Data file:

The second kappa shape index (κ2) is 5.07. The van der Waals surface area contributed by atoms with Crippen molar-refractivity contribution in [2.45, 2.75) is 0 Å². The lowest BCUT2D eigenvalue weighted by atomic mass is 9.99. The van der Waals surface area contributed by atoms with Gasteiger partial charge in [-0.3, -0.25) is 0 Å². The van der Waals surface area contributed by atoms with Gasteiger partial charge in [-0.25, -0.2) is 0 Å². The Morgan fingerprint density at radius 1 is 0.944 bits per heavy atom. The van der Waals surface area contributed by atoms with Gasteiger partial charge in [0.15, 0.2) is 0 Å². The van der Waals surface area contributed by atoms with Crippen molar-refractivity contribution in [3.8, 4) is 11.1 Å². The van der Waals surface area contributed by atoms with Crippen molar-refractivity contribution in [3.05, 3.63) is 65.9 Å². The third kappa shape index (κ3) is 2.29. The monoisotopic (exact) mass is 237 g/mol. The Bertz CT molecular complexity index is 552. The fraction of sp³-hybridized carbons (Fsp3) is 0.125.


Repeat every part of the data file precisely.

The second kappa shape index (κ2) is 5.07. The van der Waals surface area contributed by atoms with Crippen molar-refractivity contribution in [2.45, 2.75) is 0 Å². The lowest BCUT2D eigenvalue weighted by atomic mass is 9.99. The van der Waals surface area contributed by atoms with Gasteiger partial charge in [-0.3, -0.25) is 0 Å². The van der Waals surface area contributed by atoms with Gasteiger partial charge in [-0.25, -0.2) is 0 Å². The Morgan fingerprint density at radius 1 is 0.944 bits per heavy atom. The van der Waals surface area contributed by atoms with Gasteiger partial charge in [0.15, 0.2) is 0 Å². The van der Waals surface area contributed by atoms with Crippen molar-refractivity contribution in [3.8, 4) is 11.1 Å². The van der Waals surface area contributed by atoms with Crippen molar-refractivity contribution in [3.05, 3.63) is 65.9 Å². The third kappa shape index (κ3) is 2.29. The monoisotopic (exact) mass is 237 g/mol. The Bertz CT molecular complexity index is 552. The fraction of sp³-hybridized carbons (Fsp3) is 0.125.